The Claimants then made an application under Rule 38(2) of the ET Rules 2013 seeking relief from the dismissal of their claims. On the day before the hearing to consider that application, the Claimants' solicitors served "a substantial document" purporting to deal with one of the information requests that had been ordered (regarding the contractual terms said to support the claims). This was done "without any explanation as to the delay before it was served and indeed with no apology for the lateness of its service".

However, by the time the Rule 38(2) application was heard, six of the Claimants were no longer represented by the original solicitors and were unrepresented at the hearing re-considering the dismissal of their claims. In addition to those six Claimants, the document served the day before the hearing provided no information in relation to a further four Claimants. However, the ET revoked all of the dismissed claims in relation to all Claimants. The Respondent appealed.

Had the ET been right to revoke the dismissal order? No said the EAT. Whilst the EJ had correctly considered the relevant case authorities, he had (i) failed to carry out the appropriate assessment as to the magnitude or seriousness of the Claimants' default (see [Opara v Partnerships in Care ]()(unreported UKEAT/0368/09/LA) and [Thind v Salvesen Logistics Ltd ]()(unreported UKEAT/0487/09/DA)), and (ii) not taken into account the principle established by Neary v Governing Body of St Albans Girls' School [2010] ICR 473 that a person guilty of deliberate and persistent failure to comply with a Court Order should expect no mercy.

In his reasons, the EJ had stated with regard to the late provision of information from the Claimants that "…whether or not there was compliance with the order, it is impossible to tell …". Therefore, in the absence of a finding that there had been material compliance with the Unless Order (in all respects) it was not open to the EJ to find that relief from sanction was justified. Alternatively, it was a perverse of the ET to find that without provision of the ordered information, a fair trial was possible.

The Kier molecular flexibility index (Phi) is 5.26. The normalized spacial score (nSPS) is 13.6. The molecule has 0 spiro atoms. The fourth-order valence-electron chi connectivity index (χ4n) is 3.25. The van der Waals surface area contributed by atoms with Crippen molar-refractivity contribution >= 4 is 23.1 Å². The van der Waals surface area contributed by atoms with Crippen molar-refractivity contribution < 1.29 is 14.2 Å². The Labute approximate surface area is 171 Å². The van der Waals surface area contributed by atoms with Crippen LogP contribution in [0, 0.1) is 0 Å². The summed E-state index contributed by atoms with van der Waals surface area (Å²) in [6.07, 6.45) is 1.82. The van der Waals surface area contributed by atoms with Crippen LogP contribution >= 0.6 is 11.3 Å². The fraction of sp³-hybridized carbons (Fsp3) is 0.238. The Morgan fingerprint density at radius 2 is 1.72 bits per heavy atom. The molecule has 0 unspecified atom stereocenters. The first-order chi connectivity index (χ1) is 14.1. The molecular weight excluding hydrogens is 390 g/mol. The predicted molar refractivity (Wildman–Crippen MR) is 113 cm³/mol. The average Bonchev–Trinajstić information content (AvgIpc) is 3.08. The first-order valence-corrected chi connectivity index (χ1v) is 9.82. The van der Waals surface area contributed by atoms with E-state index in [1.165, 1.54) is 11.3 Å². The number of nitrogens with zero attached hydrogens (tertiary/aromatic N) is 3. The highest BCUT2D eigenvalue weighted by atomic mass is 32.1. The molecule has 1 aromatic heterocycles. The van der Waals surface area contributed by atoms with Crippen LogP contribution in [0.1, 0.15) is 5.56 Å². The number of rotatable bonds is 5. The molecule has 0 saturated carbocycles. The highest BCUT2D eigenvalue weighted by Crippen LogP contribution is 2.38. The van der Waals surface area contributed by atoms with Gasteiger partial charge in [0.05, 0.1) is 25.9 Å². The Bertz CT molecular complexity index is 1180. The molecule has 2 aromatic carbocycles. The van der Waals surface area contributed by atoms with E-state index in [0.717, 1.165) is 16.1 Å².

Further, it was wrong in law and also perverse of the EJ to have granted relief from sanction to all of the 25 Claimants, notwithstanding that 10 Claimants had not even purported to comply with the terms of the Unless Order. In relation to those 10, the EAT stated there was only one possible finding open to the EJ (i.e. to dismiss the application for relief against striking out of their claims).

For the remaining Claimants, the EAT concluded that there had to be a remission back to the ET to reconsider the application afresh. The ET would have to consider the question of compliance with the terms of the Unless Order in full, including all of the requests set out in the Respondent's Request for Information which had been the subject of the Order.

*Comment *Although not addressed in this article, readers should be aware that the EAT upheld a costs Order for £26,000 made by the ET against the solicitors acting for some of Claimant's. The case is a salutary warning about the potential consequences to representatives in their handling of ET orders.

Laying the failure to comply with the Unless Order at the door of the solicitors, the EJ did so on the basis that "to answer the request for further information, when faced by the unless order, in the way in which they did amounted to improper, unreasonable and negligent conduct. It amounted to a breach of their duty to the tribunal; it did not permit of a reasonable explanation". The EJ also said that "In relation to the claimants who had presented information, that information was not being presented to the tribunal. Where they could not supply the information, there was a failure on the part of the claimants' solicitors to ask for the tribunal's indulgence and a variation to the order to facilitate the provision of that information later. There was no hint at any time that the solicitors would have difficulty in complying with the terms of the order…".

Mark Shulman is a Consultant Solicitor with Keystone Law and an accredited workplace and employment mediator. His blog on new employment legislation can be found here.

Published: 12/03/2018 10:42